My not quite two year old granddaughter just had her first overnight camping experience. She slept in a tent with her parents, and by their account, she had a wonderful time picking up sticks and pinecones, playing in water and watching wildlife.
It brought back memories of camping trips we took with our boys when they were young. I suspect these memories are closer to the surface because we just got rid of the thirty-five year old van we used for those trips. I remember carefully making lists, preparing the food, packing it all up in the van and taking off for a week. We could barely contain our excitement.
When you have three young children, camping is actually a lot of work. You live in a very primitive fashion, setting up your home, hauling water, building fires, and working had to get the meals together, then cleaning them up. Yet, there is all that fresh air, fishing, swimming, hiking and enjoying the great outdoors as your reward.
One of the things I enjoyed most was the aspect of stripping down our lives to very basic needs. A nylon tent was our home, with air mattresses and sleeping bags spread across the floor. Like nomads, we could pack up every few days, (or even every day) and seek out new adventures.
Our favorite times were sitting around the campfire, toasting marshmallows, poking at the hot coals with a stick and telling stories. My boys loved the true life ghost stories I told about seeing strange things in my grandmother’s house. I will still swear today that old house was haunted. And it was these stories of the humpty-dumpty doll that came alive and danced on mybed and the Civil War era woman who slipped through my parent’s bedroom one night that they still remember.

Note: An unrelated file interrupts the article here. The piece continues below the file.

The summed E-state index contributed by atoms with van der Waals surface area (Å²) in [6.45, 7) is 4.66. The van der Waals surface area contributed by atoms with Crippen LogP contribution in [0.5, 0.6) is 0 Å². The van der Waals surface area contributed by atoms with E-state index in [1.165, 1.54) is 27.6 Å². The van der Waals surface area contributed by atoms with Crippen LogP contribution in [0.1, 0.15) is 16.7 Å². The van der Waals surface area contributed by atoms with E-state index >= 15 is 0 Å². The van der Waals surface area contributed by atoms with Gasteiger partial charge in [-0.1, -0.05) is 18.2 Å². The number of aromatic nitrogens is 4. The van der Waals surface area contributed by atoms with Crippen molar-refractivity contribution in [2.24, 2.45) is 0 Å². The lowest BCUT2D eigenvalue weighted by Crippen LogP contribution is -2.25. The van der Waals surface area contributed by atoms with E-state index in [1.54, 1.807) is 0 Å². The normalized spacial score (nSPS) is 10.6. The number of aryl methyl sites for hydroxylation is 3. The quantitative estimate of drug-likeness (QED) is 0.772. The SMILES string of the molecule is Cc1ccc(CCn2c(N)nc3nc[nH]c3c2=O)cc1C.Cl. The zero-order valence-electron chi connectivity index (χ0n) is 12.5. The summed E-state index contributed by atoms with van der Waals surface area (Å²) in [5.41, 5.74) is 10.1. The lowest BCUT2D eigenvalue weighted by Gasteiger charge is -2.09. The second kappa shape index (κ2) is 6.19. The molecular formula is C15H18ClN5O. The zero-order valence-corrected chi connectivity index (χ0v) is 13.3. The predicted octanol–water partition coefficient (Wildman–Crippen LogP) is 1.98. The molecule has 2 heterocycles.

We still sit outside on summer nights, but now it’s on our back porch with candles lit instead of around a campfire. Tonight we talked about some of our favorite camping trips. That special place on Orcas Island reserved only for tent campers. Osoyoos Lake, the Oregon coast, Kelowna in Canada and Eastern Washington were all on that list.
I have photos of these trips, but sometimes it’s more fun to simply talk about those vacations. We compare notes, try to recall the dates and correct each other until we’ve built a story. These are the tales I want to share to with my little Sophia. I want to sit around a campfire with her someday and tell her how her Dad made bows and arrows , stripped off many of his clothes and ran wild through the woods with his brothers.
My son Garth once described his childhood as, “a Huckleberry Finn experience”. And who wouldn’t want that for their children and grandchildren?
We’re after the same rainbow’s end
Waiting ’round the bend, my huckleberry friend, moon river and me.
Moon River – Johnny Mercer and Henry Mancini